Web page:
Slowly, a cruiser cruised by, shining bright-ass lights in our faces. Some people said they thought they saw a camera in there. When they got to the end of the line, they stopped and started coming back. They pulled a guy out of line. He looked to be in his early 20s, Latino, with long hair, dressed pretty metal. They searched him and took him away.
Some people in the line-up got mad at that guy, buying the pig line and blaming him for burning the spot. As if someone shoplifting, if he really did it, was justification of the cops' gross violations of our rights.
Then the cops pulled two more people, a man and a woman from the Black Riders, out of the line and took them away. Then they demanded to speak with the owner of the warehouse, or failing that, the organizer of the party. "Somebody needs to step up, or..." the cops threatened. How might things have worked out differently if we all would've taken one step forward? But only one compañero did. The sergeant talked to him and about four cops surrounded him. They talked peaceably for a few minutes, and I heard the pig asking if he had the keys so he could lock the building up. Then I see them handcuffing him and taking him away. They didn't say what he was being charged with.
Next they separated the people who needed to go back in to get something of theirs, and the cops started taking them in three at a time. Then they freed everyone who had come by bicycle.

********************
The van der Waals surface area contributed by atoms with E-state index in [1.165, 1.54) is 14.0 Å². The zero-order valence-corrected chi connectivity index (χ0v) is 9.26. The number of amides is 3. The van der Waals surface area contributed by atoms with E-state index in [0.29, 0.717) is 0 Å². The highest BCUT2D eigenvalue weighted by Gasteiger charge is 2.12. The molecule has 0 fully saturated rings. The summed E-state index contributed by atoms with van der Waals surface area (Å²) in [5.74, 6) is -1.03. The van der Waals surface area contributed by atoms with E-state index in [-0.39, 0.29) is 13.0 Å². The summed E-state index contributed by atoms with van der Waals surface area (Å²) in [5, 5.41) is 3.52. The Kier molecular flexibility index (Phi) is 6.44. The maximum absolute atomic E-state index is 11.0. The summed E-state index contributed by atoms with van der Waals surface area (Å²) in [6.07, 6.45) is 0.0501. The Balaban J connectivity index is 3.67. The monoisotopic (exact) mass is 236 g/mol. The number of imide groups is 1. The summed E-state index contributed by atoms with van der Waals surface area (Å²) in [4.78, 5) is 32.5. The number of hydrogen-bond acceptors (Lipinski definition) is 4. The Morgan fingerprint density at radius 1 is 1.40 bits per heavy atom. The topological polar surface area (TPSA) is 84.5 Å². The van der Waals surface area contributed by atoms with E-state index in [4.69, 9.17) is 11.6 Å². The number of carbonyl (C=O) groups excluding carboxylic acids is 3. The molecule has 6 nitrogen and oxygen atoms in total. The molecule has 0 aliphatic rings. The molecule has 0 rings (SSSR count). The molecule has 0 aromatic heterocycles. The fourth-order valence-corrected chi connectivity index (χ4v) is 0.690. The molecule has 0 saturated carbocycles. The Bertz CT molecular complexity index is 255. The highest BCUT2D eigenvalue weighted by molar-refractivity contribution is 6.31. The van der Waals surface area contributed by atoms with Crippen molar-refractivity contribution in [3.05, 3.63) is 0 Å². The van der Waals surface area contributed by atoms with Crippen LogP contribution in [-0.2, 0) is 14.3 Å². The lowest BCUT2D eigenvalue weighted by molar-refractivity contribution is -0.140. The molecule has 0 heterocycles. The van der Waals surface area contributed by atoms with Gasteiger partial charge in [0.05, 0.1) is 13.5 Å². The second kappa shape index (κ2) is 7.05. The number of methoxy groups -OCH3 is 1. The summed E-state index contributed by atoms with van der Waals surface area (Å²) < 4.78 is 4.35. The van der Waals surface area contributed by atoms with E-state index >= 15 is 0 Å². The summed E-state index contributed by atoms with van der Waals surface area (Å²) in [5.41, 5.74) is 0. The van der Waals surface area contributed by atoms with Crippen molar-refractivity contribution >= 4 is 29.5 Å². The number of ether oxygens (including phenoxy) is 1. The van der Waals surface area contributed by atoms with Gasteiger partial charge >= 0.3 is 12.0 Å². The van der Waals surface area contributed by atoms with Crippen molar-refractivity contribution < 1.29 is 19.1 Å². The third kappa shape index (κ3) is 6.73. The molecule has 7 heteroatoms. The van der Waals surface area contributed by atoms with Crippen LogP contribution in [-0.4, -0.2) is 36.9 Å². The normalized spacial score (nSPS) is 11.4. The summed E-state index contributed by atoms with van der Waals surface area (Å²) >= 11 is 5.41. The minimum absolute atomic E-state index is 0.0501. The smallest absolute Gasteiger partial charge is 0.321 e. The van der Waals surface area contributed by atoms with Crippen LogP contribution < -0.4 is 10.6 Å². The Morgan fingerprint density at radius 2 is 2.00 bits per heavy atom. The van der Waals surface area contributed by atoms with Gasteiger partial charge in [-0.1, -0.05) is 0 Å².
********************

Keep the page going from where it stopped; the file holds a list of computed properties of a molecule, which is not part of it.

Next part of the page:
They asked us where we parked, and we all said "around the corner" and pointed around the corner. Then they let half of us go. Walking down the alley I could see some of the compañerxs in the cop cars and still being harassed. And when I got to the street, I saw cops on foot beside the cars parked there, writing on notepads. They weren't writing tickets, just writing. "Damn they're getting our plates."
Needless to say, everyone was pissed off and very concerned for our arrested comrades. And there was the inevitable questioning and fingerpointing. "Didn't that guy who was here earlier seem a little suspicious? Is there an informant?"
Well, part of the problem is that we had no real security measures to speak of. Maybe we didn't feel like we needed them, because everything we're doing is totally legal. But, knowing the LAPD, and the general political scene, we should know better.
They're sending a message loud and clear: We know who you are, we will harass and try to intimidate you, threaten you with criminal prosecution on trumped-up charges, use force against you, for daring to associate yourself with the movement. Because right now something special is going on. There has been anarchism in LA for a long time, but now we are finally seeing people crossing boundaries, working together, creating alternatives, creating community, and attracting crowds of people to peacefully support those same ideas.
We need to remain strong, not believe any pig bullshit that is trying to drive wedges between us, and strengthen our ties to each other. The only solution to this problem is community.
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|What Are You Going To Do About It?
||Brave New World
||Wednesday, Nov. 19, 2008 at 12:43 PM
|What Are You Going To Do About It
||Brave New World
||Wednesday, Nov. 19, 2008 at 12:49 PM
|I bet the "shoplifter" didn't steal it.
||Wednesday, Nov. 19, 2008 at 1:01 PM
|Of lawyers and anarchists
||social-anarchist from the IE
||Thursday, Nov. 20, 2008 at 10:57 AM
||Thursday, Nov. 20, 2008 at 11:50 AM